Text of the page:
07 July 2014

Calvary: the movie and its themes

I had never heard of the movie Calvary until last week. Then my wife and I went to see it.  The website of the movie says, "Father James is a good priest who is faced with sinister and troubling circumstances brought about by a mysterious member of his parish. Although he continues to comfort his own fragile daughter (Pictured) and reach out to help members of his church with their various scurrilous moral- and often- comic problems, he feels sinister and troubling forces closing in, and begins to wonder if he will have the courage to face his own personal Calvary."

A personal Calvary. That's intriguing. The 'original' Calvary of course is a hill in Jerusalem and was made 'famous' by the death of a carpenter-turned-rabbi-turned-... executed one there on Calvary.  His name is Yeshua.  Father James who lives 38 kilometres from Sligo, Ireland, calls him Jesus. But which Calvary is in view in the mind of the writer/ director?

I will not tell you the ending, which is so Tarantino-like, feeling I was watching Inglorious Basterds or Django Unchained. The movie itself had a feeling or a little of The Apostle with Robert Duvall. The themes of the movie are deep: forgiveness, morality, faith, sexuality, doubt, religion of course, murder, suicide and many more. Family is shown as a tender and real issue and perhaps the longest-lasting. 

I first entered into the world of Irish drama back in high school, but most vividly as an adult in the plays of Martin McDonagh. Irish plays that I kept seeing almost always were tragedies and McDonagh characterized the mainstream well. His brother John Michael McDonagh wrote and directed Calvary. The tragedy must run in the family.  The Sydney Morning Herald tagged this movie with this line, "Brendan Gleeson's character in this jolting and brilliant movie plays the one good man in a town full of jackals."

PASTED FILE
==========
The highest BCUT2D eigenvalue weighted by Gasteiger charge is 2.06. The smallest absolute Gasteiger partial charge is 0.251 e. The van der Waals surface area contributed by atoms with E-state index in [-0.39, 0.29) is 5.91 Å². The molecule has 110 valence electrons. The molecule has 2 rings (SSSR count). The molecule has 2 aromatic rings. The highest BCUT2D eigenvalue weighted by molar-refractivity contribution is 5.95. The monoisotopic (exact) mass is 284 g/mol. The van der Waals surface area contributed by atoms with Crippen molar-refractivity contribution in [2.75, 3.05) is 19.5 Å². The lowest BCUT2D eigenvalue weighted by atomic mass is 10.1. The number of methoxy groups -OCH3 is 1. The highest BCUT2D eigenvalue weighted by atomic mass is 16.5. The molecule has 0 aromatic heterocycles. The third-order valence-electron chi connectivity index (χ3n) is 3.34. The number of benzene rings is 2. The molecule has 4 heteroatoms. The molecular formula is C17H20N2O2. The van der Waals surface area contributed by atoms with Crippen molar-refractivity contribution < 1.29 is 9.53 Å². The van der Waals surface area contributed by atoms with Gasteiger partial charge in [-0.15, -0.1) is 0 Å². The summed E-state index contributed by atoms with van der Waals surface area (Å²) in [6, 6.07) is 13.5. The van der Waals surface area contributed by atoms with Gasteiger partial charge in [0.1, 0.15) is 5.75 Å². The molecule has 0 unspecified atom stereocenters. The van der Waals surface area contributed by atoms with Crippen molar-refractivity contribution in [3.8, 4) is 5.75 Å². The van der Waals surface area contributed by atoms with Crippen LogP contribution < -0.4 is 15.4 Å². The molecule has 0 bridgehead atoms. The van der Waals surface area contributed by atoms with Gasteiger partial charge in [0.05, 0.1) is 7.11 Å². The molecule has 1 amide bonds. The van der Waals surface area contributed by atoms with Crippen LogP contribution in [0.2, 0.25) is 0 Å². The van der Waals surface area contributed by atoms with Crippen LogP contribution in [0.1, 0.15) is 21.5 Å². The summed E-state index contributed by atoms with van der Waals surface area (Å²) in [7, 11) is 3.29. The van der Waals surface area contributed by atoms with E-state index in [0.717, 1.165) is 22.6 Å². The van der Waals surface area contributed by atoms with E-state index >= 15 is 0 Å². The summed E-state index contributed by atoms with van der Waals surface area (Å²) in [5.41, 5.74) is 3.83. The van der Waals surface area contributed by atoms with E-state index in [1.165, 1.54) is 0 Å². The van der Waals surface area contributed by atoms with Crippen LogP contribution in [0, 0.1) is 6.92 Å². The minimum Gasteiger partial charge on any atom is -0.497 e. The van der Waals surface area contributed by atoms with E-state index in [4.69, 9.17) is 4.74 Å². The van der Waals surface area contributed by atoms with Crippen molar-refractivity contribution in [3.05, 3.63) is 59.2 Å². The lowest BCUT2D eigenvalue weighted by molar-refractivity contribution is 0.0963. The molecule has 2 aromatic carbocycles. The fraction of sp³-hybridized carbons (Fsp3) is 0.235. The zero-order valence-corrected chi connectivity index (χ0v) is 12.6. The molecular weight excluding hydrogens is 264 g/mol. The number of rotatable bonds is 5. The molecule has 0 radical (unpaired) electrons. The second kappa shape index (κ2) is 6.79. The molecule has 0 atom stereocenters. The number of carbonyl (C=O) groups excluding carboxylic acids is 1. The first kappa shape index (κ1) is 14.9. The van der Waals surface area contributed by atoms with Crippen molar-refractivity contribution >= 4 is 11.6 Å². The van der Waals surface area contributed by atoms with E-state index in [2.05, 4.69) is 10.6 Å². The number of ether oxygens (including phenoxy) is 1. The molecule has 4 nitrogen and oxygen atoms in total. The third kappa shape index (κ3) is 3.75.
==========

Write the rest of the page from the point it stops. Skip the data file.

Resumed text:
A town full of jackals. They certainly were characters. An African garage mechanic, a medical doctor, a butcher...all of them who have some kind of problem with the good priest. Add in the local publican, a fellow doubting Thomas priest, a rich man who would seek redemption through philanthropy, a cop and a homosexual gigolo... you get it; they have everything in a small village in County Sligo. Father James is powerful and strong. His hair and his face are wind-blown. The countryside lends its support. The beach is rugged. The movie could have been shot in black and white...it had everything else to be film noir. Jackals and the west coast of Ireland. And McDonagh's script. 

I found it a compelling drama. The language is dark. The scenes are often dark. The themes are immensely dark. Don't take your 11-year-old. But discuss things with your kids when you are able as they are being fed info about these themes regularly. 

The real Calvary was compelling drama, too. The language there was dark. A thief being executed next to Yeshua cursed him. The crowd wagged their head at him in his ignominy. The scene itself was dark, as the sky turned to darkness for three hours that Friday morning. The purpose of Yeshua's death is clear but awesome. He came to die for the sins of the world. For your sins and for my sins. For the sins of Father James and John M McDonagh. For the sins of the popcorn vendor at the cinema and for your publican. Without his dying on Calvary, we would be in the darkness of hopelessness, as the Bible says. Without the dying of Yeshua, our lives and our planet would only experience tragedy. But that's not where that story ends. And I don't need to issue a spoiler-alert. The real story didn't end with his death and burial. He rose from the dead on the 3rd day. And that changes everything.
 
By believing in the death AND resurrection of Messiah Yeshua, you receive real hope. Real life. For Irish and for Jewish people. For all people. For you. Consider this, won't you?

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